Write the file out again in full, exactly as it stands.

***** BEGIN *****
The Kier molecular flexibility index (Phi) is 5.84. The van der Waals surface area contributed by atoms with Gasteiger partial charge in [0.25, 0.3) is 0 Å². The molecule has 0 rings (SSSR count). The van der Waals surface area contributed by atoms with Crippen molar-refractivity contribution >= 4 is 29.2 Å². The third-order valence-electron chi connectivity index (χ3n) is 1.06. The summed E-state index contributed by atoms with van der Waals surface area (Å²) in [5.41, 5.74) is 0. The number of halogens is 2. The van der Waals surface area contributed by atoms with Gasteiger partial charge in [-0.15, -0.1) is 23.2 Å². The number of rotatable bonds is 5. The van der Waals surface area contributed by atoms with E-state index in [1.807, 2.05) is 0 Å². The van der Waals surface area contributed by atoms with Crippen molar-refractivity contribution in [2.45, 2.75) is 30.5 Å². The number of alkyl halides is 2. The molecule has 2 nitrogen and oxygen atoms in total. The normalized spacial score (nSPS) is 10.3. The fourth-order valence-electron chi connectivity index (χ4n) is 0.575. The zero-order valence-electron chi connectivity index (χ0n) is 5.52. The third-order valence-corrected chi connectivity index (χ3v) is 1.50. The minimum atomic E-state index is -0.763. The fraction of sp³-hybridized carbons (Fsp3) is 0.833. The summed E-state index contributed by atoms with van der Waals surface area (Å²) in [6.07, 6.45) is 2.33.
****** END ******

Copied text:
The Kier molecular flexibility index (Phi) is 5.84. The van der Waals surface area contributed by atoms with Gasteiger partial charge in [0.25, 0.3) is 0 Å². The molecule has 0 rings (SSSR count). The van der Waals surface area contributed by atoms with Crippen molar-refractivity contribution >= 4 is 29.2 Å². The third-order valence-electron chi connectivity index (χ3n) is 1.06. The summed E-state index contributed by atoms with van der Waals surface area (Å²) in [5.41, 5.74) is 0. The number of halogens is 2. The van der Waals surface area contributed by atoms with Gasteiger partial charge in [-0.15, -0.1) is 23.2 Å². The number of rotatable bonds is 5. The van der Waals surface area contributed by atoms with E-state index in [1.807, 2.05) is 0 Å². The van der Waals surface area contributed by atoms with Crippen molar-refractivity contribution in [2.45, 2.75) is 30.5 Å². The number of alkyl halides is 2. The molecule has 2 nitrogen and oxygen atoms in total. The normalized spacial score (nSPS) is 10.3. The fourth-order valence-electron chi connectivity index (χ4n) is 0.575. The zero-order valence-electron chi connectivity index (χ0n) is 5.52. The third-order valence-corrected chi connectivity index (χ3v) is 1.50. The minimum atomic E-state index is -0.763. The fraction of sp³-hybridized carbons (Fsp3) is 0.833. The summed E-state index contributed by atoms with van der Waals surface area (Å²) in [6.07, 6.45) is 2.33.